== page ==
Monday, 28 November 2016

Post-Fidel Cuba: Oily Tributes and Resource Struggles

Trudeau sparked fury and online mockery after he referred to Castro as a “remarkable leader” and expressed his sorrow at the death of “Cuba’s longest-serving president....On Sunday, Trudeau said his statement was simply meant “to recognize the passing of a former head of state” of a country that Canada had longstanding ties with, and not to gloss over unflattering history.
On the death of Fidel Castro, Trudeau was certainly quick to chip in with the creeping eulogies and airbrush out the human rights record. The oleaginous tributes had less to do with his being a liberal-left apologist for dictatorship in any ideological sense. It had more to do with certain large unmentionable economic interests.
As usual pseudo-political debates have opened up because of the phoney outrage of US Republican politicians who are playing to the gallery of the Miami exiles from Cuba who celebrated the death of what Trump called a brutal tyrant. While accurate enough, Cruz hallucinated that Obama had "celebrated" Castro.
In actual fact, Obama had done no such thing. Obama actually said history would “record and judge the enormous impact of this singular figure on the people and world around him,” that there were “countless ways in which Fidel Castro altered the course of individual lives, families, and of the Cuban nation.” 
There was nothing in Obama's comments that could be construed as "celebrating" Castro's legacy in the way the craven Labour leader Jeremy Corbyn in Britain did, rationalising the dictatorship as a 'systemic alternative'-to use the sinister Seumas Milne's phrase-which opposed US power and so advanced "international solidarity".
Corbyn was, of course, prepared to mention the appalling human rights record and repression but to euphemise them in an Orwellian manner as "flaws" and "excesses" and called on his believers and doubters to look, appropriately enough at the totality of Castro's achievements beyond the health care and literacy.
Trudeau mentioned the health care and education too but only to position himself as 'progressive' and standing in continuity with his father from the optimistic liberal 1960s when 'another world looked possible'. As usual, it's political choreography designed to conceal the usual grubbier material interests.
Trudeau has been as keen as hopey-changey Obama in courting Raul Castro's Cuba in order to advance Canada's corporations such as Sherritt International, Cuba's largest foreign investor with extensive mining interests and deeply involved in tapping Cuba's copious and recently discovered Caribbean oil reserves.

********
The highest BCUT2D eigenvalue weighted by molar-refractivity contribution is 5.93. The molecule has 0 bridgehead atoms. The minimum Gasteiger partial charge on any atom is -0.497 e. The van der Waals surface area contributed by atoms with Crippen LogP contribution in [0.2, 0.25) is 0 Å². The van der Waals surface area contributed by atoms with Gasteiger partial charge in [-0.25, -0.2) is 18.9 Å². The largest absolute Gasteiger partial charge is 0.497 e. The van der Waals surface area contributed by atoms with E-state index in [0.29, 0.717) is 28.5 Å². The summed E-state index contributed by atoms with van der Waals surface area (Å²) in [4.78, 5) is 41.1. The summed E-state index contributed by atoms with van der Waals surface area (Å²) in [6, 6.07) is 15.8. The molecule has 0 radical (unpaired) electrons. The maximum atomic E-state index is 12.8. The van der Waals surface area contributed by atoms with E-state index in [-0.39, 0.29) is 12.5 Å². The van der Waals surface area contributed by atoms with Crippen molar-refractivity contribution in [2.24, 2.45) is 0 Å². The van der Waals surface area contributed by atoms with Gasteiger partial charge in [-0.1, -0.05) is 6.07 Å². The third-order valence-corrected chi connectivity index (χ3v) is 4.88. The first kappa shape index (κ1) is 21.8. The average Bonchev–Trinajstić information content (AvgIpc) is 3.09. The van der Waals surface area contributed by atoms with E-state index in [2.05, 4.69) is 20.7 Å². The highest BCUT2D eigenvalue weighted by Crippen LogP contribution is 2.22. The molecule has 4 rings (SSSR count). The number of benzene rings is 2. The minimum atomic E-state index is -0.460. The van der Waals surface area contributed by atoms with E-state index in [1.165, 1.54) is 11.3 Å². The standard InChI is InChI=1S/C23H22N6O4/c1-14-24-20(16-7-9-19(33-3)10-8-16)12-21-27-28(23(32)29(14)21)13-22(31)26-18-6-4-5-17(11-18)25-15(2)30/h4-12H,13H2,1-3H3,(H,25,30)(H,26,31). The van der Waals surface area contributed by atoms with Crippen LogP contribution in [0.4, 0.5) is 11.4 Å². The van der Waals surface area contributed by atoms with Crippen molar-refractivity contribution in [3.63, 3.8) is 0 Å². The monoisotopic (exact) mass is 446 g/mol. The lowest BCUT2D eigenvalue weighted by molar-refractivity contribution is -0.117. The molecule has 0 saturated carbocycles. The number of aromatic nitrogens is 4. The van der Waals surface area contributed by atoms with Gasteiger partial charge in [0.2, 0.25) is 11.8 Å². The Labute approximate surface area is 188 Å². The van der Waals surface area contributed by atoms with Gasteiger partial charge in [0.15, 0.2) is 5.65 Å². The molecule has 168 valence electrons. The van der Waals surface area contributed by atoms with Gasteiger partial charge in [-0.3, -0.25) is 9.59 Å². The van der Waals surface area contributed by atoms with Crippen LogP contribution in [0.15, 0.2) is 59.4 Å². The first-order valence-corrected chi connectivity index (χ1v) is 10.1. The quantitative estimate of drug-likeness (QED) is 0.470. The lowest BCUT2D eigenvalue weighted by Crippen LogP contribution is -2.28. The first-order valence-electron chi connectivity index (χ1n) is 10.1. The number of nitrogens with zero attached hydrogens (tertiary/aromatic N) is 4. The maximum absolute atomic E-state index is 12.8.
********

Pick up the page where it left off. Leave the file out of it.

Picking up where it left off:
Trudeau was heavily criticised by domestic opponents for not doing enough to cheerlead for Canada's oil and gas industry while still wanting to appear 'progressive'. Cuba, then, offers an ideal way forward. Engaging with Cuba is believed on way to help it finally come out from the Cold War while advancing corporate interests.
Naturally, very little mention is ever made in the Western media about taboo oil and gas interests. It's considered bad form to let the public know how the world actually works. Cult followers of Corbyn need to believe Cuba is still a bastion of anti-imperialist resistance when the reality is that its aligning more with the US away from Venezuela.
The reason is that the Chavista experiment is collapsing into economic chaos, sharpened political conflict and potential civil war. Corbyn has conveniently airbrushed this out from political consciousness since becoming Labour leader. It't energy lifeline has gone down. Venezuelan oil shipments to the island have declined by 19.5 percent in 2016.
The embargo is already effectively redundant in blocking access to tapping Cuba's oil. In October 2015 when 120 business leaders flocked to the country to discuss offshore oil development. Trump is unlikely, for all his rhetoric, to stand in the way of this deal cutting but he's just as unlikely to bother with promoting human rights either.
In fact, a sleazy military junta and crony capitalist Havana would make Cuba a perfect outpost for investments in the sort of casino and tourist economy controlled by a shady mafioso elite that Trump would find congenial. The demise of Fidel Castro removes the stigma of 'communism' and herald the return to Cuba as before the 1959 Revolution.

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